Grade: Part 1 - D; Part 2 -- C
Both ruffling feathers and sending hearts aflutter for over five years, Twilight's contortion of vampire lore finally arrives at an end with a sprawling, teary-eyed two-part finale, Breaking Dawn. Ever a revolving door for directors, but constantly penned by Melissa Rosenberg with the watchful input from the books' author, Stephenie Meyer, the series' quality has rendered an inconsistent train of gratingly passable supernatural romance, overdrawn and dramatically limp when looked at under any kind of inspection. Finishing off the slate of filmmakers brave enough to handle the material is Dreamgirls and Gods and Monsters director Bill Condon, who, based on his experience, knows how to navigate a larger production and handle tricky thematic material. He doesn't make a dent in the perception of the franchise, though, guilty of the same overspent mistakes as those before him as Breaking Dawn's two halves clumsily struggle against one another, one as drawn-out and sugary as a piece of taffy and the follow-up, while an improvement, a little too wacky and overpowered by comparison.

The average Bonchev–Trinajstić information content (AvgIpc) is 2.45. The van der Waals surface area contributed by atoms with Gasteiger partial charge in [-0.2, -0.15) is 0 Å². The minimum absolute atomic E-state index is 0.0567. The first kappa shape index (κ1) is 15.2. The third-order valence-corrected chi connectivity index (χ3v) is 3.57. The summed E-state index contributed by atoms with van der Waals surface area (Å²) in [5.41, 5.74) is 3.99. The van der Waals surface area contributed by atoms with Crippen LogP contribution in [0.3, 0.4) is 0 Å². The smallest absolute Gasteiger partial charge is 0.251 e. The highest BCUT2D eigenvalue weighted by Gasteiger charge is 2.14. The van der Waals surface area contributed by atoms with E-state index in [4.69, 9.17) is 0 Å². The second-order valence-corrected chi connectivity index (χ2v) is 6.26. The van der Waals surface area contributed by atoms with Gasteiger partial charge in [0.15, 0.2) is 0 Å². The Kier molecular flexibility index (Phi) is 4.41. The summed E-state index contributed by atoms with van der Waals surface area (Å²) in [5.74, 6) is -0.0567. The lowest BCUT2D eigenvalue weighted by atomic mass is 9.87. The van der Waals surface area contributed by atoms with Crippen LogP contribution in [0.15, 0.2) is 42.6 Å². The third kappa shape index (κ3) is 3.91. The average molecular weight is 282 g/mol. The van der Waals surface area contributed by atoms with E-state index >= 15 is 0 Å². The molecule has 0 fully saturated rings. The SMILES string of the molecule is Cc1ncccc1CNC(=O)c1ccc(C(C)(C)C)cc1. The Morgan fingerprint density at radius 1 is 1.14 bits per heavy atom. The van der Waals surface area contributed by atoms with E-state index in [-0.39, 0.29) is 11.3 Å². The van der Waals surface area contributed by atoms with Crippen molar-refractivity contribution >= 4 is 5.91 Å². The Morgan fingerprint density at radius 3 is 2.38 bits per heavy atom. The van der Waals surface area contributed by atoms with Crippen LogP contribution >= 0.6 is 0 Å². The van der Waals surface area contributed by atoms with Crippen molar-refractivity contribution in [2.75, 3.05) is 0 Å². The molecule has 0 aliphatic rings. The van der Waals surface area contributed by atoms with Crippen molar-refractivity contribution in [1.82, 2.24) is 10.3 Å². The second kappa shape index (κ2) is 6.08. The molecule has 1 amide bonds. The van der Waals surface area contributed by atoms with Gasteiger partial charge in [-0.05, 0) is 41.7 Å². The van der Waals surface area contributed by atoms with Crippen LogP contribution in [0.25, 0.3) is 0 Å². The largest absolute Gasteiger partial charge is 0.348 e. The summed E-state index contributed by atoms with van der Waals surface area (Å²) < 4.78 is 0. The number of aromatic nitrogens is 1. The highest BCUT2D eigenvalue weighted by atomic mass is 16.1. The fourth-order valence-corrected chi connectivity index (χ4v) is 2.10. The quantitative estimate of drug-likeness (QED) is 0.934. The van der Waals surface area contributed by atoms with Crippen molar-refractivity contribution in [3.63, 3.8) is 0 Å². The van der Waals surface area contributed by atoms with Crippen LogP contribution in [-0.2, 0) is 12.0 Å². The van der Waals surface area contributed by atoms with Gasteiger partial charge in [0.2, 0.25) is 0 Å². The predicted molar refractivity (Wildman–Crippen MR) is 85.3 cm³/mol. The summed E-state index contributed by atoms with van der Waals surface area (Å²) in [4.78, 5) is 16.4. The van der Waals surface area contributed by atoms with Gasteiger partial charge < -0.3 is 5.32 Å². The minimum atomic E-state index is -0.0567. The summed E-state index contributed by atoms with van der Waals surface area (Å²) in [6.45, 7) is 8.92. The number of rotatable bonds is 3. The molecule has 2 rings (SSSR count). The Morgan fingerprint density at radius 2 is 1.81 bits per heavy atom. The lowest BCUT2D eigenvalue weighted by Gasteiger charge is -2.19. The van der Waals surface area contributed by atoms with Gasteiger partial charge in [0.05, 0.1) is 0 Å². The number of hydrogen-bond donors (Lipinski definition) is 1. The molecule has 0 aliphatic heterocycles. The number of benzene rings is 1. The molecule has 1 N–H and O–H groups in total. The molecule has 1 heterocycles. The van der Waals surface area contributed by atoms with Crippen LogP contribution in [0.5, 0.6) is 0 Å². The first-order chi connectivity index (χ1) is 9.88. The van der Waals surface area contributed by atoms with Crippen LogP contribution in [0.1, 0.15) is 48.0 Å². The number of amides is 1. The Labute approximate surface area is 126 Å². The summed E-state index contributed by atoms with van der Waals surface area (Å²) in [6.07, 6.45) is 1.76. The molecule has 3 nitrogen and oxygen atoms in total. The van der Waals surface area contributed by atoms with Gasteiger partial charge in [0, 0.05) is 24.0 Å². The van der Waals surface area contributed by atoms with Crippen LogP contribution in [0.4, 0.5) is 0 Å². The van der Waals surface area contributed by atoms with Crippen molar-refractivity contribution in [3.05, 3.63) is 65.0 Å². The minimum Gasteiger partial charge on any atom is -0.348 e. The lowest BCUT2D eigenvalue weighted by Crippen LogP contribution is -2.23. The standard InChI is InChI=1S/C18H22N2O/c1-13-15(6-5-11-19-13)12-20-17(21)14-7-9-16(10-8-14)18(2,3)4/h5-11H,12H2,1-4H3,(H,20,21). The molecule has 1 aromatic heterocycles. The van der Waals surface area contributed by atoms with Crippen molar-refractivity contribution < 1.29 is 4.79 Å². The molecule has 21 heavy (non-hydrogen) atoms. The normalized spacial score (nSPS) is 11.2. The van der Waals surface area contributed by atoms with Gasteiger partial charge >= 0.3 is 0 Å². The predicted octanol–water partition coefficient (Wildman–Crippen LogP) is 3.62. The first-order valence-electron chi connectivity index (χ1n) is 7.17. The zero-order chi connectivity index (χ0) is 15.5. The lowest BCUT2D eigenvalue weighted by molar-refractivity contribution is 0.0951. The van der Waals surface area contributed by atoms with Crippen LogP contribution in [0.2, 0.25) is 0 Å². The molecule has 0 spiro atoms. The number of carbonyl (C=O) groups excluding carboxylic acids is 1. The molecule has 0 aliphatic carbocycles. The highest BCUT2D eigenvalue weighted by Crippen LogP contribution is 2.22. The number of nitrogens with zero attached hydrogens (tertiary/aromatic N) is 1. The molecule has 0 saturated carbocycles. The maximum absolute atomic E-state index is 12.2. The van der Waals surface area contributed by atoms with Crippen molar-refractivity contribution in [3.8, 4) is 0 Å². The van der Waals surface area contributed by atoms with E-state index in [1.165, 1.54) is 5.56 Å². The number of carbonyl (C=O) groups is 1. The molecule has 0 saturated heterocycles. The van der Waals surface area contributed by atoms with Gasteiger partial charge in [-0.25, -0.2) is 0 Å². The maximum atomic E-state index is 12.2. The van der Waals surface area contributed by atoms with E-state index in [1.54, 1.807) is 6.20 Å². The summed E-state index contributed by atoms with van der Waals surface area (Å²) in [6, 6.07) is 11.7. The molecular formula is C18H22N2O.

I'll gladly take absurd over bland, though, considering how Condon handles the maturing relationship between a vampire, Edward (Robert Pattinson), and his dutiful human fiancée, Bella (Kristen Stweart). Breaking Dawn: Part 1 doesn't really concern itself with introductions to this story, as it knows exactly who the target audience is for the events to come: those who have read the book and watched the movies, the people anticipating an emotional pressure release once the two are hitched and able to fully "enjoy" one another. There is another component, though, that being Bella's agreement to turn into a vampire in order to complete their union; without transforming, Edward's strength will hinder their intimacy and, obviously, she'll eventually die from old age. Bella wants to hold onto her mortality as long as she can, at least through their honeymoon, which leads to some unfortunate circumstances not unlike those that might arise with normal couples: pregnancy, something thought to be impossible between humans and vampires.